Imagine for a moment a boutique system vendor turning down a batch of solid state drives or particular brand of graphics cards, not because of price, but based on internal testing and benchmarking. Now take it one step further and imagine that same system builder publishing the results of its internal testing for all the world to see. System shoppers would love it, hardware makers would probably detest the idea, and Puget Systems plans to set the process in motion.
Jon Bach, president and founder of Puget Systems, dropped us a note letting us know about his latest idea, which he also wrote down in a blog post . At the heart of Bach's grand plan is ultimate transparency between the system builder (Puget Systems) and the customer, and it starts with a new division: Puget Labs.
"We detest hype, and this industry is full of it," Bach explains. "Our mission here at Puget Systems is to identify and provide only the best quality hardware and services, and to back up our decisions by freely sharing what we’ve learned along the way. To earn a place in our product line, a computer component undergoes rigorous testing. We apply the results of our testing, along with our years of experience in learning reliability trends and manufacturer characteristics, to make prudent decisions about what we can put our name behind."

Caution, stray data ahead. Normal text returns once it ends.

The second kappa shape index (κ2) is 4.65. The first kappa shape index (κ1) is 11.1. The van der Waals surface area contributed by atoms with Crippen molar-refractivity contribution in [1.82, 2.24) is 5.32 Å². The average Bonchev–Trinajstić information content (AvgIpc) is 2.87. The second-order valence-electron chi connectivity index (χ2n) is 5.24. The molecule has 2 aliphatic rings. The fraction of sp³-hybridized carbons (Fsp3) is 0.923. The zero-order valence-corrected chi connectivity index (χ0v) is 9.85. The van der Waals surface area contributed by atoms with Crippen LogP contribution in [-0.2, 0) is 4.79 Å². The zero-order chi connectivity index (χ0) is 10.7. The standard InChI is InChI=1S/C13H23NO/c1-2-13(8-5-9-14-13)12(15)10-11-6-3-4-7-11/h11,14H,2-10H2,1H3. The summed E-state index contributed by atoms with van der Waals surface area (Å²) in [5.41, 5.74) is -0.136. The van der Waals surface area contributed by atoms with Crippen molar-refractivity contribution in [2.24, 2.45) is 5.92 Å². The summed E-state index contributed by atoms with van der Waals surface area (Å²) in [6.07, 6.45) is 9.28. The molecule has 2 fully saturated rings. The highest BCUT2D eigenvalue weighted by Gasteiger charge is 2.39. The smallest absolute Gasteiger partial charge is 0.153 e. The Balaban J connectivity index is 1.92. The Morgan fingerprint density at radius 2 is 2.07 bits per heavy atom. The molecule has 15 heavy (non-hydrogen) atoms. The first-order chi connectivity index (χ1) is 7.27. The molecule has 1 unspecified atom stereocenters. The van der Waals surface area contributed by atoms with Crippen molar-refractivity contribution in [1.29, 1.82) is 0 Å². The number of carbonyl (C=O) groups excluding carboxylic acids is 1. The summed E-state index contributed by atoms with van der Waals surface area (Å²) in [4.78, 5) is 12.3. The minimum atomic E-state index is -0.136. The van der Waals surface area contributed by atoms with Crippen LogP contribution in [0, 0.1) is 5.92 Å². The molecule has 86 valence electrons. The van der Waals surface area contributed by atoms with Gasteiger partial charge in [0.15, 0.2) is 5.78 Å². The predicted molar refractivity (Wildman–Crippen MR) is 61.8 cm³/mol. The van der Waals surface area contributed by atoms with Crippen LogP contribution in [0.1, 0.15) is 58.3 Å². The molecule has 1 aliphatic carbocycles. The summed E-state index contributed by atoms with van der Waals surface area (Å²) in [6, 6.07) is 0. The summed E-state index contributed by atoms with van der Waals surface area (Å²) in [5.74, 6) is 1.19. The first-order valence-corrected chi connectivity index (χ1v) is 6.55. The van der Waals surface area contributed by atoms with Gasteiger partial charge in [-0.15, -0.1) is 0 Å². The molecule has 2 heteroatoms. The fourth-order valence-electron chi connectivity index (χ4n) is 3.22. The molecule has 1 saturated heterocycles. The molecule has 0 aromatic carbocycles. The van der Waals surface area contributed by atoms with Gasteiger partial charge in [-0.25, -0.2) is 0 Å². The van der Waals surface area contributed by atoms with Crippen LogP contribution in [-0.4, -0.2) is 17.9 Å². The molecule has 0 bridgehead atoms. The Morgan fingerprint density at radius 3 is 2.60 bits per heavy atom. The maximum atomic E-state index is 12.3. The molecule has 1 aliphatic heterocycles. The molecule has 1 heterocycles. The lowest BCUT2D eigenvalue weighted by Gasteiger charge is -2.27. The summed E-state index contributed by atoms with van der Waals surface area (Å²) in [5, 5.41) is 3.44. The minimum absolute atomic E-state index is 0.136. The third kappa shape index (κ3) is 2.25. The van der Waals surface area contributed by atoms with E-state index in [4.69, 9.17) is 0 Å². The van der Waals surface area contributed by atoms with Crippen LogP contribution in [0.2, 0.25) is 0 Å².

Here's where things get interesting, and potentially heated between Puget and component makers. Puget Labs will make public the results of its internal testing, shedding light on why your favorite company's hard drive isn't offered, or why a particular brand of RAM isn't on Puget's radar. No other system builder we know of does this, and it will be interesting to see how this plays out.
Going beyond hardware testing, Puget Labs will study reliability trends and report on batch issues, BOM (bill of material) changes, and even cover internal training.
"Puget Systems is already known as one of the most transparent, informative, and pragmatic in the industry. I'm excited for the months ahead, as we take this to a new level!," Bach says.
And so are we, though is it wrong to hope for some fireworks along the way?